The group involved in an hours-long standoff with State Police on Interstate 95 over the weekend have been identified as members of a Moorish sovereignty group called “Rise of the Moors,” which proclaims its members are original sovereigns of the land, and need not comply to the authority of state or federal governments of the United States.

Eleven men nevertheless face multiple firearms charges stemming from the incident, including unlawful possession of a firearm and ammunition, and the use of body armor in commission of a crime, according to police.

Revs. Irene Monroe and Emmett G. Price III joined Boston Public Radio to explain the beliefs of Moorish sovereignty groups, which they say are tied to tenets of the Nation of Islam and the Moorish Science Temple of America, a Black religious organization dating to early 1900s.

“It’s that sort of Afro-centric, religious, non-Christian teaching,” said Monroe. “Their point of view is this: African Americans — or Africans here — were really Muslims. We had a Muslim identity taken away from us through slavery and racial segregation.”

According to the Southern Poverty Law Center, the modern Moorish sovereignty movement comprises multiple independent groups that emerged in the 1990s as “an offshoot of the anti-government sovereign citizens movement,” which believes individuals are independent of federal and state governments.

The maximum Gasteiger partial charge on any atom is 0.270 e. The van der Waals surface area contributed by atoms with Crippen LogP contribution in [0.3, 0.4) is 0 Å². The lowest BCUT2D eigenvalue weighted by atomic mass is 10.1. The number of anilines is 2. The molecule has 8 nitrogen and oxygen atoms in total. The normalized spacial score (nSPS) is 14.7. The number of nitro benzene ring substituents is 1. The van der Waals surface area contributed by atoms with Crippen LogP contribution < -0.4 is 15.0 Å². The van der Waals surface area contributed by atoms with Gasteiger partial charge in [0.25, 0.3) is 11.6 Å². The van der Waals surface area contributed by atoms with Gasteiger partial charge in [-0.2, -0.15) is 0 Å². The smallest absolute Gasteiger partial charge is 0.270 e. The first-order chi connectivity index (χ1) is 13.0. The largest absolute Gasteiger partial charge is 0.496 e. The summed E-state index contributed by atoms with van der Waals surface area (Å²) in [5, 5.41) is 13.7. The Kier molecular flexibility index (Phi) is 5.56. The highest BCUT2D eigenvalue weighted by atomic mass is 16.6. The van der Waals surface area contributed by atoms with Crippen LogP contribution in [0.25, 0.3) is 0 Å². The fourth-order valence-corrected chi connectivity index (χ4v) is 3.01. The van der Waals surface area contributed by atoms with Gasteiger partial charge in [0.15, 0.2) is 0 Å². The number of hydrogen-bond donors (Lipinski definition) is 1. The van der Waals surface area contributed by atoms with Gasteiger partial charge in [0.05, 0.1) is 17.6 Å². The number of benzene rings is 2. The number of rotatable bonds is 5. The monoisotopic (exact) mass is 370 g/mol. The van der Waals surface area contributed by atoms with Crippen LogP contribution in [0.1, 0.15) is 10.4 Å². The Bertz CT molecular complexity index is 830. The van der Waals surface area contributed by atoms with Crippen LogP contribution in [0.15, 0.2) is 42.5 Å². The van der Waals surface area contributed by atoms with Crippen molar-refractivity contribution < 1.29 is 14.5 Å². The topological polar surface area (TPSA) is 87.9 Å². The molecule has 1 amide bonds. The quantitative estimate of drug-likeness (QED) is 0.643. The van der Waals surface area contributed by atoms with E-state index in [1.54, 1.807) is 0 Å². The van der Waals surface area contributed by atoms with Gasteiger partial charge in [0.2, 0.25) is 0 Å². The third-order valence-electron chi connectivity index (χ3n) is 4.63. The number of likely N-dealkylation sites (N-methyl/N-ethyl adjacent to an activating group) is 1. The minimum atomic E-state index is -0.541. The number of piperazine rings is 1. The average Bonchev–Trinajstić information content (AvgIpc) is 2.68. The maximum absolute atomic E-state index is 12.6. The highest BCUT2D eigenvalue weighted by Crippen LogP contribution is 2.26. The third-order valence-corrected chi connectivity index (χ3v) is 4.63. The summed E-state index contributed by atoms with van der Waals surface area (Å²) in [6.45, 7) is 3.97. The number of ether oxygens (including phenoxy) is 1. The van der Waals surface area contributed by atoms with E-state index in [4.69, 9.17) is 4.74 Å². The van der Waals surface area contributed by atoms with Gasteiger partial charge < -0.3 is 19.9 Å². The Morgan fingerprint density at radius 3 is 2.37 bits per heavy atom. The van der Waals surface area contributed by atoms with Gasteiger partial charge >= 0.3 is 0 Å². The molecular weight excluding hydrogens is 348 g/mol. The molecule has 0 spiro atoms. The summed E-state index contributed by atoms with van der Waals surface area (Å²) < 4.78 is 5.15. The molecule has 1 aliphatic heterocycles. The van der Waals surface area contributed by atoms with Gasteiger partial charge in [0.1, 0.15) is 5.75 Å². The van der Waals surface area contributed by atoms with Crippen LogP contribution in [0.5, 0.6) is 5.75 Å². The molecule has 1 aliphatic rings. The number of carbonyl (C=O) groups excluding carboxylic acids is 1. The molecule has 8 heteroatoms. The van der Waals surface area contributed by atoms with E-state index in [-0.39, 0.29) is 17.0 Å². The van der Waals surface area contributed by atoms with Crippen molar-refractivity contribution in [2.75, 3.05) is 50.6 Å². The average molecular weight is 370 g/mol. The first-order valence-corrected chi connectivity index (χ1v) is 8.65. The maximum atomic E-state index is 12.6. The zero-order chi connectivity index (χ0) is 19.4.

Some Moorish sovereigns are known to affiliate with the Moorish Science Temple of America, but not all chapters are linked to sovereign citizens, according to the Southern Poverty Law Center. The “Rise of the Moors,” which flies the Moroccan flag, does affiliate itself with the MSTA, according to the group’s website.

“This group, not necessarily the ‘Rise of the Moors’ in terms of this specific group, but these individuals and the zeitgeist around their thinking has been around for many generations,” said Price. “Whereas many people would perceive them as being idiotical and stupid and anti-intellectual, these folks are very clear on what they believe, they’re very clear on their religious mandate, and they’re very clear they come out of a tradition: There are Moorish temples in Washington D.C., Detroit, Chicago, Philadelphia.”

Monroe is a syndicated religion columnist, the Boston voice for Detour’s African American Heritage Trail and a visiting researcher in the Religion and Conflict Transformation Program at Boston University School of Theology. Price is the founding pastor of Community of Love Christian Fellowship in Allston.
. Together they host the All Rev’d Up podcast, produced by GBH.

This content was originally published here.

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